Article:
Willem Velthoven

Mediamatic Magazine 6#2/3

The Old Media Issue — winter 1991

Sign language is the oldest time-based visual medium. Only in recent decades have those with a normal sense of hearing begun to realize that deaf sign language is not simply a 'crutch'; it is a medium of communication in its own right, with countless variations all over the world.


Mediamatic Magazine Vol.6#2/3 -

It is an 'ideogram' (actually 'ideogesture') language, like written Chinese, for example, which is not based on the sounds of spoken Chinese. In the same way, deaf sign languages are not directly related to the languages spoken or written in the area. There are signs without an equivalent in spoken language and words for which deaf people have no corresponding sign. While there are manual alphabets, with which deaf people can spell words from the spoken language, they are used only as an occassional, supplementary aid. Sign languages emerged in the same way as spoken languages and are just as varied. Apparently, the language capacity of human beings is largely independent of hearing or speaking and is present on a more abstract level.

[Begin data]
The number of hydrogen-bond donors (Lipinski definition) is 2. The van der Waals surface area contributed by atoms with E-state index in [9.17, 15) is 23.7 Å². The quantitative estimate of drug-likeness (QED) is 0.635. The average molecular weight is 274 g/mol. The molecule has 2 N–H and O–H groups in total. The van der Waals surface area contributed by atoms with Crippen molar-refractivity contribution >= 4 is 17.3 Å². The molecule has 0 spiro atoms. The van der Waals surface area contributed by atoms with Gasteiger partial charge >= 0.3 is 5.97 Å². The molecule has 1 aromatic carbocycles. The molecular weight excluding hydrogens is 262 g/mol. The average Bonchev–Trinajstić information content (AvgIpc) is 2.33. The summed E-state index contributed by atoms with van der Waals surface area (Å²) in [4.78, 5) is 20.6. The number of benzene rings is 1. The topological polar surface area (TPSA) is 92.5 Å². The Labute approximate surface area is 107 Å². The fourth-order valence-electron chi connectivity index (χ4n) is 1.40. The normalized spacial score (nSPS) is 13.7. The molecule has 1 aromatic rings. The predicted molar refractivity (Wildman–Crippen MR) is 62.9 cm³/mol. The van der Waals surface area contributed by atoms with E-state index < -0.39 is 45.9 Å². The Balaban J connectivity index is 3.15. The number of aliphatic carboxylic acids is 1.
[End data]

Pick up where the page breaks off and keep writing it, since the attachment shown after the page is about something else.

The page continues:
Sign languages have a structure of their own. Western spoken language encodes much of its meaning in the order of words in a sentence, and cannot express very much without time-indicators (the verb must be conjugated). Sign languages, on the other hand, have a fundamentally 'spatial' grammar. It is practically impossible to sign something coherently without first assigning the elements of the message a place within the 'sign space' (the space defined by the reach of one's hands). Not only do hand gestures playa role; so does the direction of one's gaze and the expression of one's upper body as a whole. The elements of a discourse also remain in the sign space after they have been gestured, accessible for further interaction. Even time is converted into space; the past has a different location than the present or future.
Deaf sign languages are a fascinating area for those who study the language of images. One can discuss, create poetry or teach in them. What would a sign philosophy oflanguage be like? Would a deaf Wittgenstein have wrestled with the same questions? What would the consequences of the spatial structure of deaf sign language have been for his thinking? And could it then have been translated into German? What would the significance of such a philosophy have been for the theory of other visual media?